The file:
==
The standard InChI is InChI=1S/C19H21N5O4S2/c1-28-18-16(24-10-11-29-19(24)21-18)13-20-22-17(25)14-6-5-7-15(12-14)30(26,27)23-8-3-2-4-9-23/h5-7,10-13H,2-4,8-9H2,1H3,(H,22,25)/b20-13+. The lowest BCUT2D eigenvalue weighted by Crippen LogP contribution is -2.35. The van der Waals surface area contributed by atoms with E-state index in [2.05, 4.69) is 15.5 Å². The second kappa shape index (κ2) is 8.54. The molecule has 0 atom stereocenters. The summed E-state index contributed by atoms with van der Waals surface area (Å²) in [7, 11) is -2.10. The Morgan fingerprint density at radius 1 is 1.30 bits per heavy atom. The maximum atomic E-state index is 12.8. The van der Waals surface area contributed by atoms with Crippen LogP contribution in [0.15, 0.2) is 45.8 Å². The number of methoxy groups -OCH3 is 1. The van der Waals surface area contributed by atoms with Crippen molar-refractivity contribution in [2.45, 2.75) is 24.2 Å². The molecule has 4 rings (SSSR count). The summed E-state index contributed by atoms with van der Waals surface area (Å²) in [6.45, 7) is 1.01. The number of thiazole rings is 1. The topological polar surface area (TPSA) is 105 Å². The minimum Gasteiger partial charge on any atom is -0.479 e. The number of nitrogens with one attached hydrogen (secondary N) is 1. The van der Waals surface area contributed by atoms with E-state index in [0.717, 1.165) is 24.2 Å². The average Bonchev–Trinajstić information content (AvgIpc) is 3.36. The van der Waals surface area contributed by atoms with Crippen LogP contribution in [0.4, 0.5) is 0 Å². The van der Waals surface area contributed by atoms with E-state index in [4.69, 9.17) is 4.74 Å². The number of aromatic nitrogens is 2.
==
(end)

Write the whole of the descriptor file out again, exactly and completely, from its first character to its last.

The standard InChI is InChI=1S/C19H21N5O4S2/c1-28-18-16(24-10-11-29-19(24)21-18)13-20-22-17(25)14-6-5-7-15(12-14)30(26,27)23-8-3-2-4-9-23/h5-7,10-13H,2-4,8-9H2,1H3,(H,22,25)/b20-13+. The lowest BCUT2D eigenvalue weighted by Crippen LogP contribution is -2.35. The van der Waals surface area contributed by atoms with E-state index in [2.05, 4.69) is 15.5 Å². The second kappa shape index (κ2) is 8.54. The molecule has 0 atom stereocenters. The summed E-state index contributed by atoms with van der Waals surface area (Å²) in [7, 11) is -2.10. The Morgan fingerprint density at radius 1 is 1.30 bits per heavy atom. The maximum atomic E-state index is 12.8. The van der Waals surface area contributed by atoms with Crippen LogP contribution in [0.15, 0.2) is 45.8 Å². The number of methoxy groups -OCH3 is 1. The van der Waals surface area contributed by atoms with Crippen molar-refractivity contribution in [2.45, 2.75) is 24.2 Å². The molecule has 4 rings (SSSR count). The summed E-state index contributed by atoms with van der Waals surface area (Å²) in [6.45, 7) is 1.01. The number of thiazole rings is 1. The topological polar surface area (TPSA) is 105 Å². The minimum Gasteiger partial charge on any atom is -0.479 e. The number of nitrogens with one attached hydrogen (secondary N) is 1. The van der Waals surface area contributed by atoms with E-state index in [0.717, 1.165) is 24.2 Å². The average Bonchev–Trinajstić information content (AvgIpc) is 3.36. The van der Waals surface area contributed by atoms with Crippen LogP contribution in [0.4, 0.5) is 0 Å². The van der Waals surface area contributed by atoms with E-state index in [4.69, 9.17) is 4.74 Å². The number of aromatic nitrogens is 2.